Introduction 1. New Horizons - Aspects of the Halakhic Creativity of Rabbi 'Abdallah Somekh 2. Iraqi Rabbis and Ashkenazic Halakhic Literature 3. The Sephardic Halakhic Ethos according to Iraqi Rabbinic Leaders 4. Rabbinic Scholars of Aleppo in the Modern Era: Conservatism as a Core Cultural-Religious Value 5. Rabbi Yitzhak Dayyan: A "Maskil" in Aleppo 6. "A Seal of Truth Which I Have Sought and Loved With All My Being": Aspects of the Halakhic and Religious World of Rabbi Shaul-Matloub 'Abadi 7. "There is none like this Arabic language upon the Earth."The Arabic Language and Oriental Culture through the Eyes of Rabbi Israel Moshe Hazan 8. Rabbinic Responses to transformations in the social life of Egyptian Jews 9. The Synagogue - Changes and Trends 10. Halakha, Suicide and Social Policy 11. Rabbanite-Karaite Intermarriage in Twentieth-Century Egyptian Halakha 12. Freedom Engraved on the Tablets General Bibliographic List Rabbinic Works Cited Index
An exploration of central aspects of Sephardic-Mizrahi rabbinic creativity in the Middle East (Iraq, Syria and Egypt from 1850 to 1950).
Zvi Zohar is Chauncey Stillman Professor of Sephardic Law and Ethics at Bar Ilan University, where he teaches in the Faculty of Law and the Faculty of Jewish Studies. At the Shalom Hartman Institute, Prof. Zohar heads the Alan A. and Loraine Fischer Family Center for Contemporary Halakha. He has published over 60 scholarly articles in Hebrew, English and French, as well as several book-length studies in Hebrew, including: Tradition and Change: Halakhic Responses of Middle Eastern Rabbis to Legal and Technological Change; The Luminous Face of the East - Studies in the Legal and Religious Thought of Sephardic Rabbis of the Middle East; and A Socio-Cultural Drama in Aleppo in the French Mandatory Period. His previous publication with Continuum [written with Avi Sagi] is Transforming Identity, on the history and development of Judaic norms concerning conversion.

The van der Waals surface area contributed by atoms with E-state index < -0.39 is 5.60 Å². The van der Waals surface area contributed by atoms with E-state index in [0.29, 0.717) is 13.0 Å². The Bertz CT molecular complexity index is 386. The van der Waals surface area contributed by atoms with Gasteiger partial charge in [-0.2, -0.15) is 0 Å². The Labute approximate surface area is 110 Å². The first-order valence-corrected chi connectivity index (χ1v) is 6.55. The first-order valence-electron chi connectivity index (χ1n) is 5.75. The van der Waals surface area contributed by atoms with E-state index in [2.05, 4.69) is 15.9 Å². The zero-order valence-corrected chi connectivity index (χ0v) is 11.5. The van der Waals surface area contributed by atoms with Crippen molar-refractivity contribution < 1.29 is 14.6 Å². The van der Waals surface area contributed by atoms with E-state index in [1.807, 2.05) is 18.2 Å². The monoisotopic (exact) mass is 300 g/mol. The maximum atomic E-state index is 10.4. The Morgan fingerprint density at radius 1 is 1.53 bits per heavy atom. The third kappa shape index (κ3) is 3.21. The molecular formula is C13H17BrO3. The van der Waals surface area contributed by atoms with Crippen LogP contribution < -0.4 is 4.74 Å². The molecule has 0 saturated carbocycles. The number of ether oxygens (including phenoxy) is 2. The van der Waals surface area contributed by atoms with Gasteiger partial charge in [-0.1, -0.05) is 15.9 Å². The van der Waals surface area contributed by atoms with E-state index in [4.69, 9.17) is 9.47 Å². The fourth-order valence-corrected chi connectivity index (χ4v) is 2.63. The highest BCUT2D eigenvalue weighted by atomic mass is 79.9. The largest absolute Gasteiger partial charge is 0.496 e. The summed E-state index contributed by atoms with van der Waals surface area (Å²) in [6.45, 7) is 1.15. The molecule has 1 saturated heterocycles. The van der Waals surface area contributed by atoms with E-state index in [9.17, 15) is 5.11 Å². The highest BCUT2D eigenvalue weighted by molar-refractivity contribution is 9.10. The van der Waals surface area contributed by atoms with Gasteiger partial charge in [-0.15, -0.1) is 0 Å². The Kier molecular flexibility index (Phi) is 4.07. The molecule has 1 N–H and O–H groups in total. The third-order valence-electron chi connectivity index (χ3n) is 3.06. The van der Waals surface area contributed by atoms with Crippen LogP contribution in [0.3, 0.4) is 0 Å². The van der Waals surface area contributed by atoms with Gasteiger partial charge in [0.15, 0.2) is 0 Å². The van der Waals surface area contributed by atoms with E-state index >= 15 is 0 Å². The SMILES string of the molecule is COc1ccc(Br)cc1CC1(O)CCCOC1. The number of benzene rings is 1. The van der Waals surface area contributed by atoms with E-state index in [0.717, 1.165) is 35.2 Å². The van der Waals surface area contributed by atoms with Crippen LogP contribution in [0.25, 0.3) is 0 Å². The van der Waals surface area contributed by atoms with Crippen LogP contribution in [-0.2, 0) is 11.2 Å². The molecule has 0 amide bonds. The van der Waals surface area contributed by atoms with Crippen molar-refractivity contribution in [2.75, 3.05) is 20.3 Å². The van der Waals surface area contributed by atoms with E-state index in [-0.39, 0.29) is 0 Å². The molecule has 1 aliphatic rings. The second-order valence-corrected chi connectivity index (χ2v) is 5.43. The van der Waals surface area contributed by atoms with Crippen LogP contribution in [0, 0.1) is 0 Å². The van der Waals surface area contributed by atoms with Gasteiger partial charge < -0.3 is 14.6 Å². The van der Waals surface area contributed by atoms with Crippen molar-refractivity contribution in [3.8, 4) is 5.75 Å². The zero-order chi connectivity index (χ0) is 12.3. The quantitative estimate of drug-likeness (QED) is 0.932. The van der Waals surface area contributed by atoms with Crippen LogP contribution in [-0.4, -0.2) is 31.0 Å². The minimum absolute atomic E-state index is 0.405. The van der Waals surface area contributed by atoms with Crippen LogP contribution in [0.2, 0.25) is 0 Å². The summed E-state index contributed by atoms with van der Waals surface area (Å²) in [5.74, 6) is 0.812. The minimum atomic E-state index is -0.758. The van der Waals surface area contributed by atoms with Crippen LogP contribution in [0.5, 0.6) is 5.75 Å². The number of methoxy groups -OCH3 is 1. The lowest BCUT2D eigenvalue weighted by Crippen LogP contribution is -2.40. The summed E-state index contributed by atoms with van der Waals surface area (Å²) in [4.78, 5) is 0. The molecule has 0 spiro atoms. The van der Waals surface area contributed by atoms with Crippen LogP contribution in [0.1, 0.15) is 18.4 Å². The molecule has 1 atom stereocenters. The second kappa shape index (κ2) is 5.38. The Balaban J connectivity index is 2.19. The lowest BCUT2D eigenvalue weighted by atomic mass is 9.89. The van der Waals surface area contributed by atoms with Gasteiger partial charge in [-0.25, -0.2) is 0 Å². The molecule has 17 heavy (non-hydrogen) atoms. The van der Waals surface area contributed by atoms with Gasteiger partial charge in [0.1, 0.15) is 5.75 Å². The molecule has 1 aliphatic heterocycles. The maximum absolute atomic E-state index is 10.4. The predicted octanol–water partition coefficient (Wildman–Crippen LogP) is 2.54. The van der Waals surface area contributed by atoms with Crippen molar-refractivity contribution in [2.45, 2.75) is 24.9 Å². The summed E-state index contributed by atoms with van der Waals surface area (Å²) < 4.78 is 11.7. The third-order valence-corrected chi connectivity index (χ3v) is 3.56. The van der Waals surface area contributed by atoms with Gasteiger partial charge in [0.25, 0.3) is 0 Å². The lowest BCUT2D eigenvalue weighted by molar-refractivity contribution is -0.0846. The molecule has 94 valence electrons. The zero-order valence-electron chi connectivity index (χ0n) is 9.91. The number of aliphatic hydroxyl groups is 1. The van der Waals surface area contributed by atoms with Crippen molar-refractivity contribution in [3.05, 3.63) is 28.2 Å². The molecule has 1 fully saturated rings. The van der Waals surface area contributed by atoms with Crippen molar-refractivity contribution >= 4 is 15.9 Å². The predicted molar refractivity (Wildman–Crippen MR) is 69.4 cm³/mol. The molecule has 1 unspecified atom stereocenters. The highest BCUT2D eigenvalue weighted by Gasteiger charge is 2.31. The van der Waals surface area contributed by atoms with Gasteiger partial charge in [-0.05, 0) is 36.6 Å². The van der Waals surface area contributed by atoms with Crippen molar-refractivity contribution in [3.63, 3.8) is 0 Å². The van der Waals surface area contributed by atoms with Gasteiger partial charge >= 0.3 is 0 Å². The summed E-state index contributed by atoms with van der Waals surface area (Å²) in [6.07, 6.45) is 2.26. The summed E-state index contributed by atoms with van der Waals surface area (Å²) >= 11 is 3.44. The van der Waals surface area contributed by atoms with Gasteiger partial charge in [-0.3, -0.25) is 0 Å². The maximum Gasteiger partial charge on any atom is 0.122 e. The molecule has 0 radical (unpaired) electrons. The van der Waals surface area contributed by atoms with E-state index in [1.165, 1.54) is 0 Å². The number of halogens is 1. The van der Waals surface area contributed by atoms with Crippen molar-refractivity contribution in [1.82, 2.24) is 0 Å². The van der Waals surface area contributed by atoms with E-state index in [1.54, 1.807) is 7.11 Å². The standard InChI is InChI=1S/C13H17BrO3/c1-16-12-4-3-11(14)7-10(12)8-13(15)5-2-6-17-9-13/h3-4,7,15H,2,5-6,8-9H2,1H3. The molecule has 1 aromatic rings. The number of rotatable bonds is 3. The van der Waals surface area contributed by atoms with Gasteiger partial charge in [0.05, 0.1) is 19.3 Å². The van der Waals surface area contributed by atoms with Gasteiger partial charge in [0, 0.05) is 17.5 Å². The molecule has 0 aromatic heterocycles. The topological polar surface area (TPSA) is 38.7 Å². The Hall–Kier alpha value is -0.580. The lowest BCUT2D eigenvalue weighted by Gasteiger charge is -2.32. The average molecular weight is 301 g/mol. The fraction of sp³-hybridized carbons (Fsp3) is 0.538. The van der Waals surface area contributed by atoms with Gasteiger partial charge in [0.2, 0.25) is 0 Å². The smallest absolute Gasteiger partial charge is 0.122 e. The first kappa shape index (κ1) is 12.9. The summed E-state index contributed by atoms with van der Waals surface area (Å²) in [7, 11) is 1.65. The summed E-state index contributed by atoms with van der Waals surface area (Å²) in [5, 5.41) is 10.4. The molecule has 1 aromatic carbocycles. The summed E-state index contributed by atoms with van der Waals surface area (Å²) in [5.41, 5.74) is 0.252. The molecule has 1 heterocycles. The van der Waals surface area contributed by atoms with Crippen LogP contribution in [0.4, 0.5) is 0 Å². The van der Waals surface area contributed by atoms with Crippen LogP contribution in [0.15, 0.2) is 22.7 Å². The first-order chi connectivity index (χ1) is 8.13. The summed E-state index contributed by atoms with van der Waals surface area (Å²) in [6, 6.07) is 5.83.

No scholar has contributed more to our understanding of Sephardi rabbinical thought in the modern era than has Zvi Zohar, and at last, his wide-ranging study of the legal and religious creativity of Jewish spiritual leaders in Iraq, Syria, and Egypt during the nineteenth and twentieth century has appeared, not merely as a straight translation of his 2001 Hebrew original, but in a reworked and enhanced English version. With erudition and verve, Zohar convincingly shows that there was a very different response which was deeply and authentically rooted within Jewish tradition by Arabic- and Ladino-speaking scholars and communal leaders who were far more open to the modern world than were many of their Ashkenazi counterparts. The Eastern sages, rather than seeing modernity and technology as existential threats to be kept at bay by ever-more stringent regulations and increased communal isolation, saw them as challenges to be engaged calmly and creatively, but at the same time which had great potential for good. Zohar paints insightful portraits of men like Abdallah Somekh, Yitzhak Dayyan, Shaul Abbadi, Elijah Hazan, and Raphael Aharon Ben-Shim?on. He surveys their oeuvre, elucidates their thought, and explains their methodology with clarity and considerable empathy. Rabbinic Creativity in the Modern Middle East is an eloquent and salutary antidote to the all-too-widespread notion that the Judaism's encounter with modernity was an entirely Western phenomenon. The book is a signal contribution to Judaic Studies, Religious Studies and Modern Historical Studies. -- Norman A. Stillman, Schusterman/Josey Professor of Judaic History, University of Oklahoma, USA